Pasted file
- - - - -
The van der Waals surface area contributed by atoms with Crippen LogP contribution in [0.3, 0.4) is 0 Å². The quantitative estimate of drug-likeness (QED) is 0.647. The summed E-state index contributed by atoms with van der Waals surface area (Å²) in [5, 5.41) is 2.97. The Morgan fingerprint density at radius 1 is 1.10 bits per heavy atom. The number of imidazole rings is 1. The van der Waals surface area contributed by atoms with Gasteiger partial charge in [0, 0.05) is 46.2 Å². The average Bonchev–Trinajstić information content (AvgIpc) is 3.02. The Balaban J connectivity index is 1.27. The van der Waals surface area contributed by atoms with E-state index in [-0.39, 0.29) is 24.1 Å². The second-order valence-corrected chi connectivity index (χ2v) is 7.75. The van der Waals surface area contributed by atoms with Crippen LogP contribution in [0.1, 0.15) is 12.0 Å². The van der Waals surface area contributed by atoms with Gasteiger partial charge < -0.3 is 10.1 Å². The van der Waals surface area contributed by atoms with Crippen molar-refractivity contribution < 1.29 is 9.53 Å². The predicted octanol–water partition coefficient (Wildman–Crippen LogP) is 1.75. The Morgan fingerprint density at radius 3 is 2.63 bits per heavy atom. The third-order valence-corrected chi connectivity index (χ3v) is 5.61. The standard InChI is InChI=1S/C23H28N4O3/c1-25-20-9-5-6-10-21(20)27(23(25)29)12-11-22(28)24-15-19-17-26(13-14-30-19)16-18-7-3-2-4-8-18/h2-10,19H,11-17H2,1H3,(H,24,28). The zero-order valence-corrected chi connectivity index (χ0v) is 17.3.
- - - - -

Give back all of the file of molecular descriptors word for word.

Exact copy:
The van der Waals surface area contributed by atoms with Crippen LogP contribution in [0.3, 0.4) is 0 Å². The quantitative estimate of drug-likeness (QED) is 0.647. The summed E-state index contributed by atoms with van der Waals surface area (Å²) in [5, 5.41) is 2.97. The Morgan fingerprint density at radius 1 is 1.10 bits per heavy atom. The number of imidazole rings is 1. The van der Waals surface area contributed by atoms with Gasteiger partial charge in [0, 0.05) is 46.2 Å². The average Bonchev–Trinajstić information content (AvgIpc) is 3.02. The Balaban J connectivity index is 1.27. The van der Waals surface area contributed by atoms with E-state index in [-0.39, 0.29) is 24.1 Å². The second-order valence-corrected chi connectivity index (χ2v) is 7.75. The van der Waals surface area contributed by atoms with Crippen LogP contribution in [0.1, 0.15) is 12.0 Å². The van der Waals surface area contributed by atoms with Gasteiger partial charge < -0.3 is 10.1 Å². The van der Waals surface area contributed by atoms with Crippen molar-refractivity contribution < 1.29 is 9.53 Å². The predicted octanol–water partition coefficient (Wildman–Crippen LogP) is 1.75. The Morgan fingerprint density at radius 3 is 2.63 bits per heavy atom. The third-order valence-corrected chi connectivity index (χ3v) is 5.61. The standard InChI is InChI=1S/C23H28N4O3/c1-25-20-9-5-6-10-21(20)27(23(25)29)12-11-22(28)24-15-19-17-26(13-14-30-19)16-18-7-3-2-4-8-18/h2-10,19H,11-17H2,1H3,(H,24,28). The zero-order valence-corrected chi connectivity index (χ0v) is 17.3.